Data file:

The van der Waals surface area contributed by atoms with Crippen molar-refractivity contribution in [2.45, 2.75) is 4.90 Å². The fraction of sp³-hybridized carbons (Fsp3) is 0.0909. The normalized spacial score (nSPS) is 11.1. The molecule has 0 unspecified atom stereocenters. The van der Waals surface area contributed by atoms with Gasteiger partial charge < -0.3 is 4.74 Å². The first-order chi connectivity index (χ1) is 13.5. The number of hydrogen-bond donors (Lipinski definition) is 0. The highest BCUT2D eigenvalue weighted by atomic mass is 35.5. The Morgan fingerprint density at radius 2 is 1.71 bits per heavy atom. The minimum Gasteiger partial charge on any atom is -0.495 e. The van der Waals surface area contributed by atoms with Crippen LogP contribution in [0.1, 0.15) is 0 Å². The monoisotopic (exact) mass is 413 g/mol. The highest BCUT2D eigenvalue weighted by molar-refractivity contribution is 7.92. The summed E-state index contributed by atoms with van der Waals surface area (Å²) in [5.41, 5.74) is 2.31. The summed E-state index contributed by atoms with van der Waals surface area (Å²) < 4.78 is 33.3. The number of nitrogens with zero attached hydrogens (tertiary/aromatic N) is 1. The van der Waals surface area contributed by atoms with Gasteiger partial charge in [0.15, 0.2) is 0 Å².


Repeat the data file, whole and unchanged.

The van der Waals surface area contributed by atoms with Crippen molar-refractivity contribution in [2.45, 2.75) is 4.90 Å². The fraction of sp³-hybridized carbons (Fsp3) is 0.0909. The normalized spacial score (nSPS) is 11.1. The molecule has 0 unspecified atom stereocenters. The van der Waals surface area contributed by atoms with Gasteiger partial charge < -0.3 is 4.74 Å². The first-order chi connectivity index (χ1) is 13.5. The number of hydrogen-bond donors (Lipinski definition) is 0. The highest BCUT2D eigenvalue weighted by atomic mass is 35.5. The Morgan fingerprint density at radius 2 is 1.71 bits per heavy atom. The minimum Gasteiger partial charge on any atom is -0.495 e. The van der Waals surface area contributed by atoms with Crippen LogP contribution in [0.1, 0.15) is 0 Å². The monoisotopic (exact) mass is 413 g/mol. The highest BCUT2D eigenvalue weighted by molar-refractivity contribution is 7.92. The summed E-state index contributed by atoms with van der Waals surface area (Å²) in [5.41, 5.74) is 2.31. The summed E-state index contributed by atoms with van der Waals surface area (Å²) < 4.78 is 33.3. The number of nitrogens with zero attached hydrogens (tertiary/aromatic N) is 1. The van der Waals surface area contributed by atoms with Gasteiger partial charge in [0.15, 0.2) is 0 Å².